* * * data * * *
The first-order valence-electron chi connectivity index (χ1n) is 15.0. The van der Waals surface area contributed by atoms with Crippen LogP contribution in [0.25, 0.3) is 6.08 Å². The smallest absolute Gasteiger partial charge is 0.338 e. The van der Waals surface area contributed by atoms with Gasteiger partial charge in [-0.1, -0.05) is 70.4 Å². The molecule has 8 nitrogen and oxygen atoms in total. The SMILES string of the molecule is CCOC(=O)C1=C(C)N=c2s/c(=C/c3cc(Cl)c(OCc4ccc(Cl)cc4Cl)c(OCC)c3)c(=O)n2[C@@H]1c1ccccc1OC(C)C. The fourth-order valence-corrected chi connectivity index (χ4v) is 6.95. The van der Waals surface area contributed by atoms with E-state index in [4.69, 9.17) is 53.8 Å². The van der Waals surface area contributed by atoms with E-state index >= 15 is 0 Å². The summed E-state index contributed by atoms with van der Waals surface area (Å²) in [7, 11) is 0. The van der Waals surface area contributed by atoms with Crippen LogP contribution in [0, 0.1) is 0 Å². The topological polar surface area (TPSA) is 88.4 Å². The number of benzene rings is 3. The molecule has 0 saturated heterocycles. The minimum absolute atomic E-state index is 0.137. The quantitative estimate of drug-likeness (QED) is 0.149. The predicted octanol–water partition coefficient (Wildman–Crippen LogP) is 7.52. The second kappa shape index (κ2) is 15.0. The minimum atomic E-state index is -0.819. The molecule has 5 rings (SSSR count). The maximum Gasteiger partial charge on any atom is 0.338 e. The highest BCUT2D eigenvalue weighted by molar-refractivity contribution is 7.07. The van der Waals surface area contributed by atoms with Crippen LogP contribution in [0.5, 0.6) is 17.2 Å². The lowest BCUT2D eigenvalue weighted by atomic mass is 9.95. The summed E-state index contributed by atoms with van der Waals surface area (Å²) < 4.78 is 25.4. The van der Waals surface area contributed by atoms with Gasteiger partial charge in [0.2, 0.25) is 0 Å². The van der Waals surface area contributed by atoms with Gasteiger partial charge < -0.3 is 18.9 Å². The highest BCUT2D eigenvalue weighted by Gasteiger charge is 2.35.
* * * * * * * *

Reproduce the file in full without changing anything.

The first-order valence-electron chi connectivity index (χ1n) is 15.0. The van der Waals surface area contributed by atoms with Crippen LogP contribution in [0.25, 0.3) is 6.08 Å². The smallest absolute Gasteiger partial charge is 0.338 e. The van der Waals surface area contributed by atoms with Gasteiger partial charge in [-0.1, -0.05) is 70.4 Å². The molecule has 8 nitrogen and oxygen atoms in total. The SMILES string of the molecule is CCOC(=O)C1=C(C)N=c2s/c(=C/c3cc(Cl)c(OCc4ccc(Cl)cc4Cl)c(OCC)c3)c(=O)n2[C@@H]1c1ccccc1OC(C)C. The fourth-order valence-corrected chi connectivity index (χ4v) is 6.95. The van der Waals surface area contributed by atoms with E-state index in [4.69, 9.17) is 53.8 Å². The van der Waals surface area contributed by atoms with E-state index >= 15 is 0 Å². The summed E-state index contributed by atoms with van der Waals surface area (Å²) in [7, 11) is 0. The van der Waals surface area contributed by atoms with Crippen LogP contribution in [0, 0.1) is 0 Å². The topological polar surface area (TPSA) is 88.4 Å². The number of benzene rings is 3. The molecule has 0 saturated heterocycles. The minimum absolute atomic E-state index is 0.137. The quantitative estimate of drug-likeness (QED) is 0.149. The predicted octanol–water partition coefficient (Wildman–Crippen LogP) is 7.52. The second kappa shape index (κ2) is 15.0. The minimum atomic E-state index is -0.819. The molecule has 5 rings (SSSR count). The maximum Gasteiger partial charge on any atom is 0.338 e. The highest BCUT2D eigenvalue weighted by molar-refractivity contribution is 7.07. The van der Waals surface area contributed by atoms with Crippen LogP contribution in [0.5, 0.6) is 17.2 Å². The lowest BCUT2D eigenvalue weighted by atomic mass is 9.95. The summed E-state index contributed by atoms with van der Waals surface area (Å²) < 4.78 is 25.4. The van der Waals surface area contributed by atoms with Gasteiger partial charge in [0.2, 0.25) is 0 Å². The van der Waals surface area contributed by atoms with Gasteiger partial charge < -0.3 is 18.9 Å². The highest BCUT2D eigenvalue weighted by Gasteiger charge is 2.35.